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Science students with professor looking at experiment in lab

Science students awarded second highest number of scholarships at OSU

By Steve Lundeberg

Science students in the field

The university has awarded more than $39.5 million in scholarships to students for the 2017-18 academic year, a key component of OSU President Ed Ray’s Student Success Initiative.

Roughly $24.5 million of the total is spread among 7,271 scholarships to returning students. The rest is for awards to 2,532 new/incoming students, including 34 who received a $10,000-per-year Presidential Scholarship, OSU’s most prestigious undergraduate scholarship.

Approximately 35 percent of this year’s first-year students are receiving scholarship support.

Scholarships for science students at an all-time high

College of Science students received the second highest amount of scholarship funds in the university.

More than $7.5 million in scholarship money is going to College of Science students, the college’s highest total ever, said Roy Haggerty, dean of the college. That is triple the amount awarded two years ago. Reasons for the jump include increases in university scholarships and in the number of high-achieving students enrolling in the College.

Nearly $5 million is allocated to 1,344 scholarships for returning students. The rest is for awards to 570 incoming/new students, including nine who received a Presidential Scholarship.

This year more than half of the college’s first-year students received scholarship support.

“Scholarships enable the college to attract, retain and inspire top science students, most of whom go on to high-achieving careers in industry, graduate school, medical school and other professional programs after graduation,” Haggerty said.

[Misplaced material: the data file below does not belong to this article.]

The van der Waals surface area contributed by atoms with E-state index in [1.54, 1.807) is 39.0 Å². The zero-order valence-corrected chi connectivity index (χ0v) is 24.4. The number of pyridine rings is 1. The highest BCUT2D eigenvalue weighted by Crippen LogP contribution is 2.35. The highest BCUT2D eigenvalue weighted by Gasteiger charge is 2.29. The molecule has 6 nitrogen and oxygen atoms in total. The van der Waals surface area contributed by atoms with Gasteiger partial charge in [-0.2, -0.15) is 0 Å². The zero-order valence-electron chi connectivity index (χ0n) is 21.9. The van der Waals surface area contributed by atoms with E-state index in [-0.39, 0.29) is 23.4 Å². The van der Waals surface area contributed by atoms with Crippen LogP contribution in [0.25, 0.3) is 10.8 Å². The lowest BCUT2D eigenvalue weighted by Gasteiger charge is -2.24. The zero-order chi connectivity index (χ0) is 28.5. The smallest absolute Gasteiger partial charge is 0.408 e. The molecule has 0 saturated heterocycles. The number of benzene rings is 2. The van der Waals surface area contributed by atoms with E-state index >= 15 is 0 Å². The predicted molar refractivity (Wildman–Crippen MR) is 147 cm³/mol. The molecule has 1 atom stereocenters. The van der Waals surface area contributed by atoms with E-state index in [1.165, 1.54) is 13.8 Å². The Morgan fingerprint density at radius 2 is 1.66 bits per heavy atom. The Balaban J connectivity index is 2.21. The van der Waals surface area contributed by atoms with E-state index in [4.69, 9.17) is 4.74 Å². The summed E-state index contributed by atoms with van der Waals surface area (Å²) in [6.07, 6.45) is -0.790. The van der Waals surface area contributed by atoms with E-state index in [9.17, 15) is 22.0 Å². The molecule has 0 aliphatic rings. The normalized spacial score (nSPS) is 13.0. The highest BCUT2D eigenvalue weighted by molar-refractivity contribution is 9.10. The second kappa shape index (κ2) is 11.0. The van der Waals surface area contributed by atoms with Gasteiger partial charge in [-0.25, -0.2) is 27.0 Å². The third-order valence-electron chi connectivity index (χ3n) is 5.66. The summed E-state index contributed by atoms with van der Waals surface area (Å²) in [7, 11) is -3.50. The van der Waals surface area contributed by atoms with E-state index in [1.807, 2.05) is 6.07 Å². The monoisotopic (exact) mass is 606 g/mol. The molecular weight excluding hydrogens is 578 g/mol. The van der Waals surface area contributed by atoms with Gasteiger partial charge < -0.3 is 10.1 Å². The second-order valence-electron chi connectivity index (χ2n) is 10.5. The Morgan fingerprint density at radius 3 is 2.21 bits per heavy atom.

“Oregon State’s financial-need-based scholarships also help academically talented low-income and first-generation students from Oregon and elsewhere stay and excel in college.”

First-generation students typically have a greater financial need so scholarships are a crucial part of their educational equation, said Haggerty, who was first in his family to attend college.

“In our College, the number of first-generation students has risen from 20 percent to 29 percent in the last five years,” he said. “Many scholarship students in the College of Science attest to the value of scholarships in easing the financial burden on their families and enabling them to focus on academics, research, volunteer activities and post-college career goals.”

College of Engineering netted the highest amount in scholarship support. Thirty-five percent of engineering students are receiving scholarship support. They are receiving $12.7 million, with $7.9 million divided among 1,948 scholarships to returning students. Nineteen of the 804 their incoming scholarship students are Presidential Scholars.

In third place is the College of Business. It was awarded more than $3.7 million in scholarships, including roughly $2.3 million spread among 761 scholarships to returning students. The remainder is awarded to 276 incoming students, including one Presidential Scholar. About 29 percent of this year’s first-year business students are receiving scholarship support.